Cuba’s Family Code, Including ‘Gestation Solidarity’, Is Ready for Review

A recognition within Cuba’s new Family Code is “full equality between women and men”, including “care among all members.” (14ymedio)

14ymedio bigger14ymedio, Havana, 13 January 2022 — Cubans now have the new Family Code available for review, which will be submitted to popular consultation between February 1 and April 30. The text, which was approved in its twenty-third version by the National Assembly on December 21, was published this Wednesday in the Official Gazette.

In it, as announced in the previous version of the document, same-sex marriage is recognized, defining it as “the voluntarily agreed union of two people with legal aptitude for it, in order to live together, on the basis of affection, mutual love and respect.”

Similarly, the de facto union is included, “established between two people for the purpose of carrying out a life project in common, sustained by affection, in a lasting or stable way.”

Another recognition within families in the new provisions is “full equality between women and men, equal distribution of time spent on domestic work and care among all family members, without overloading any of them.”

The new Family Code, which will replace the previous one, from 1975, “breaks paradigms” and is based on “inclusion,” said Leonardo Pérez Gallardo, professor at the Law School of the University of Havana.

Thus, in the first pages the right to “full development of sexual and reproductive rights in the family environment is recognized regardless of sex, gender, sexual orientation and gender identity, disability status or any other personal circumstance,” although, the document specifies, “age-appropriate.”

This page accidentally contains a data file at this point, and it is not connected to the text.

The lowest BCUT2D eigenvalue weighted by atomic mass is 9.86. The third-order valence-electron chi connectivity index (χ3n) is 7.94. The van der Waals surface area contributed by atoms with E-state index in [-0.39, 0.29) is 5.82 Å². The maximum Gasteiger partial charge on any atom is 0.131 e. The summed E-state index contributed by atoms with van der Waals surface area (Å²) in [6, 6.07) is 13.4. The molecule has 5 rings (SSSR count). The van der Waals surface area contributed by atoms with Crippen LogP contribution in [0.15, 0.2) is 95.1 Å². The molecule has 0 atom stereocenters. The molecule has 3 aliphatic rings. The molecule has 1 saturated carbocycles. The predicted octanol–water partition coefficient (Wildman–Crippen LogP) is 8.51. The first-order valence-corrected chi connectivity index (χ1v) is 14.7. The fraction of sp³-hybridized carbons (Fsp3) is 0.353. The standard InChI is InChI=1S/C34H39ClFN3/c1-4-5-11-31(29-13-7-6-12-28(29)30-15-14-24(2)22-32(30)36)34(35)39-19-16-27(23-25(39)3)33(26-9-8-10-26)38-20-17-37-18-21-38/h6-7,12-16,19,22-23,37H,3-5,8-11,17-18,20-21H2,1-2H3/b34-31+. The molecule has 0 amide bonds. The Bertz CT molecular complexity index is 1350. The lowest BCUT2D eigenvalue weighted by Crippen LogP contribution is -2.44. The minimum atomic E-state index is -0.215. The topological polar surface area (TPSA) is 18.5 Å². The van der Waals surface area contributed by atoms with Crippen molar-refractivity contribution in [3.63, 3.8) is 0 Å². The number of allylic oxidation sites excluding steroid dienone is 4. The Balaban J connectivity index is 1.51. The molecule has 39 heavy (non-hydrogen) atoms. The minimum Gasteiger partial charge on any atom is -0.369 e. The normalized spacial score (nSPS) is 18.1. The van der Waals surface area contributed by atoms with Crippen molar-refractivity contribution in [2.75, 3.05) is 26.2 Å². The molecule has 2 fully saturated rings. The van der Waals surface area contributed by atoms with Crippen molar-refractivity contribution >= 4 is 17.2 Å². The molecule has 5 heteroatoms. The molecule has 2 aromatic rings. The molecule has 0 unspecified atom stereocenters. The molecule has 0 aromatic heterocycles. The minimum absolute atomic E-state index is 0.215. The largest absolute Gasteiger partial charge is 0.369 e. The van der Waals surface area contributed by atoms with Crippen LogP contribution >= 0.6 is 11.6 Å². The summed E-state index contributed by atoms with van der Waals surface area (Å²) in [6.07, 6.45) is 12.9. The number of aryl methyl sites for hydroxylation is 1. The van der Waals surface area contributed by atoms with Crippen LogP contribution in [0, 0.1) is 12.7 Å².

The Code, as was also known from the previous version of the bill, eliminates child marriage, which until now was allowed in Cuba with parental permission from the age of 14 for girls and 16 for boys.

One of the most striking novelties of the new civil norm is the recognition of the right to form a family and, with it, assisted reproduction and, notoriously, “solidarity gestation.”

Also called surrogacy, which consists of implanting a fertilized egg in a “surrogate” woman, who has no biological relationship with the future child, is a very controversial option, allowed in very few countries. It is only regulated in Canada, some US states, Russia, Ukraine, Georgia, Greece, UK, Australia, and India, and subject to many conditions.

In the case of the Family Code that will be subject to debate, it is established that “it proceeds between people united by family or emotionally close ties, for the benefit of women with some medical pathology that prevents them from pregnancy, sterile people, single men or couples of men, provided that the health of those involved in the medical procedure is not endangered.”

Foreigners are not excluded in the rule, with which it is understood that they may resort to this process, for which, according to the text, “any type of remuneration is prohibited.” The exception to this is “the legal obligation to provide food to support the conceived and compensation for expenses generated by pregnancy and childbirth.”

In any case, determines the new Code, the parties require “judicial authorization.”

For a judge to grant this permission, they will take into account, among other requirements, that “the use of another assisted reproduction technique has been exhausted or has failed,” and if “the best interests of the girl or boy that may be born have been taken into account,” the full discernment and good health of the future pregnant woman and that she has not previously undergone a similar process.

The Cuban Government has not yet reported when — after the Code has been the subject of popular consultation — it will be submitted to a referendum.


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